The trio – a unique partnership of patient, carer and clinician – delivers inspirational speeches on how to cope with setbacks, change and adversity.
They met while Pippa was working at the UK Sepsis Trust and supporting the couple as they attended screenings of a film made about their lives. “It became apparent that it wasn’t helpful for Tom and Nic to repeatedly watch what they went through,” says Pippa. “Instead they stopped watching the film and started to lead discussions about it to audiences afterwards.
“The three of us found we had a mutual interest in how people recover from really dramatic life events. We found most people have something in their lives where they could apply resilience and that we could help those people take control of their situation by sharing Tom and Nic’s story.”
We are adamant that something positive should come from our experience
As the trio (pictured below) have talked to more audiences, common themes and lessons have emerged that can apply to people in all circumstances, sepsis related or not. “People assume that what we would have to say would be overwhelmingly negative,” says Nic. “But we are adamant that something positive should come from our experience. We want people to learn from what we’ve gone through and take something away for themselves.”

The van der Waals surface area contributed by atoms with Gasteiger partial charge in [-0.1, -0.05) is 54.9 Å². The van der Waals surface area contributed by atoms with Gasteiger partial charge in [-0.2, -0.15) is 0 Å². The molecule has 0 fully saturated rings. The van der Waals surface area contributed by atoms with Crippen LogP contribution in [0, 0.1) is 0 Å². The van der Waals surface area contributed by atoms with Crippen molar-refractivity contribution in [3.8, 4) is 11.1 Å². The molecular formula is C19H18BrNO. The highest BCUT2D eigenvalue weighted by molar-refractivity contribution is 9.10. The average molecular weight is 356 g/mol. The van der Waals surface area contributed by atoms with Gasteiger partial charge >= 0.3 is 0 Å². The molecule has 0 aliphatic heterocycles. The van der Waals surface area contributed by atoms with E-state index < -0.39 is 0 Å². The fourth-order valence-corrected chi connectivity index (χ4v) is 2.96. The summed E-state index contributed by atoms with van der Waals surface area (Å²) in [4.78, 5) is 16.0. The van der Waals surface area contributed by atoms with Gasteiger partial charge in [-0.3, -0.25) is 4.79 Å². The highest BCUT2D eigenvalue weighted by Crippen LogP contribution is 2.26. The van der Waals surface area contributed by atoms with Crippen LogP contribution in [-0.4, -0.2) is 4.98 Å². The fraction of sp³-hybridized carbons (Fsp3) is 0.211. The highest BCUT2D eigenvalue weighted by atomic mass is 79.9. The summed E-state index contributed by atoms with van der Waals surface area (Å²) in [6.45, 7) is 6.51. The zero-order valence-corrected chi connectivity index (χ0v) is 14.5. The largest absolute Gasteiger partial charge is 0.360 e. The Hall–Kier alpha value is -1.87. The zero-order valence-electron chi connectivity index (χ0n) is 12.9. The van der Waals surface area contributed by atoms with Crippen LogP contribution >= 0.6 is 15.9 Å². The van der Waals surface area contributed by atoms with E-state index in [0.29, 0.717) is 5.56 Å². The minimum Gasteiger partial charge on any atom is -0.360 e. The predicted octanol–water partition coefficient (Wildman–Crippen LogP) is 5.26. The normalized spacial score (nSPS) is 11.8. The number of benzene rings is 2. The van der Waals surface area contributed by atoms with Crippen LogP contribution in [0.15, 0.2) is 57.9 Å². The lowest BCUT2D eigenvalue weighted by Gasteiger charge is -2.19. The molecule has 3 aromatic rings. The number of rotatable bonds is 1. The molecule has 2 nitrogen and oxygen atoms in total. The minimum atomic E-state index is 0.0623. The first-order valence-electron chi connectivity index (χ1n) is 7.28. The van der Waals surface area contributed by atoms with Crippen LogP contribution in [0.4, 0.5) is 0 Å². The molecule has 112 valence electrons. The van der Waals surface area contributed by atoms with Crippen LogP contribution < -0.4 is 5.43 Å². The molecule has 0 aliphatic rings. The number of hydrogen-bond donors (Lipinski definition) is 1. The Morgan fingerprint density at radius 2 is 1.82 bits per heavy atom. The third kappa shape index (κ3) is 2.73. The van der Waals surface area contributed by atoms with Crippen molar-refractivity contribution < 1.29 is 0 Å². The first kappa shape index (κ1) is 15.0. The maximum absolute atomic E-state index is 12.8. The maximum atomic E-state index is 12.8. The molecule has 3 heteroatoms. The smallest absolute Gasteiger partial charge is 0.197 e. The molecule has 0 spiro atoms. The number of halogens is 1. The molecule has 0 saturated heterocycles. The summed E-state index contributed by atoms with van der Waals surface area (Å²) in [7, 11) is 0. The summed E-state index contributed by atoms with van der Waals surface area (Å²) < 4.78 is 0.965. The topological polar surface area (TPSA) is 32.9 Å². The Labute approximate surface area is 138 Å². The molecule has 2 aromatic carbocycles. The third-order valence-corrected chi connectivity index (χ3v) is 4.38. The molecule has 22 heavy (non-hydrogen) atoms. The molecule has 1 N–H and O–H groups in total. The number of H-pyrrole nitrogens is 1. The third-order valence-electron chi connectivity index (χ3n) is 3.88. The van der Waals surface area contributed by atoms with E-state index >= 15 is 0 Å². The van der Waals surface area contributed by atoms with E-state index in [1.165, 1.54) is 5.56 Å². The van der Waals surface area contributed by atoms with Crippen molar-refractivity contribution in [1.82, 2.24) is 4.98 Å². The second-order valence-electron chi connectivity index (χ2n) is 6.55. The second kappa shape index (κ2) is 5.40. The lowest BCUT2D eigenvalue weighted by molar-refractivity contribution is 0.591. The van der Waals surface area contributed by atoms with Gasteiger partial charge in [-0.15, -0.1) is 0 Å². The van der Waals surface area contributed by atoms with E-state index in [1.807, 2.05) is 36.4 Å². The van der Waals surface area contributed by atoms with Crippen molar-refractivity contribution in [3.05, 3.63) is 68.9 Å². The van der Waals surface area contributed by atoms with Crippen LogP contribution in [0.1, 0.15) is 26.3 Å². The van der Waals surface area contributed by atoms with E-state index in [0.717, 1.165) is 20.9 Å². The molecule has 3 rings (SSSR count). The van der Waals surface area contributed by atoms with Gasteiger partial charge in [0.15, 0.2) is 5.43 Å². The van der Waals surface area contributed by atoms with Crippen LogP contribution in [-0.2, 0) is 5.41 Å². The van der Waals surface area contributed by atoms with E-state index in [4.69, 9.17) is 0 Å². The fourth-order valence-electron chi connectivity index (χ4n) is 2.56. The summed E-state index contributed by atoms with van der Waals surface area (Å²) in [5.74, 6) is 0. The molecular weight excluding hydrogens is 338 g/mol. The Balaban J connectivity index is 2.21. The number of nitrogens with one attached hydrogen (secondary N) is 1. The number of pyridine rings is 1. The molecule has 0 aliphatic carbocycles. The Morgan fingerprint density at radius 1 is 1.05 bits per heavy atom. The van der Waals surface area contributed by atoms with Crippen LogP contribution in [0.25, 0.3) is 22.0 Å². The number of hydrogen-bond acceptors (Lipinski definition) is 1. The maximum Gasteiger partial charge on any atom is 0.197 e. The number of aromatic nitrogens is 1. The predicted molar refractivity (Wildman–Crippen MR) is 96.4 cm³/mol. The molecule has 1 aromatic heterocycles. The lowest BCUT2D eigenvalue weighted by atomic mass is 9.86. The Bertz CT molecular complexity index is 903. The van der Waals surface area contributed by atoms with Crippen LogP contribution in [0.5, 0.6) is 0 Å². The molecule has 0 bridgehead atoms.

“We want to acknowledge the huge stress nursing staff are under and encourage them, explicitly, to look after their own welfare,” says Pippa. “With health services so stretched this is a major issue. If it’s not addressed as a priority, the safety of patients will be compromised through no fault of hardworking staff.”
Tom and Nic are all too familiar with traumatic situations, but perhaps the most remarkable part of their story is how they recovered, as a couple, after sepsis. “Together, we worked through post-traumatic stress and rehabilitation,” says Tom. “We fought to keep afloat financially, and to hold our young family together after losing our jobs, our home and our whole way of life. We grew in new ways to become stronger, better people.”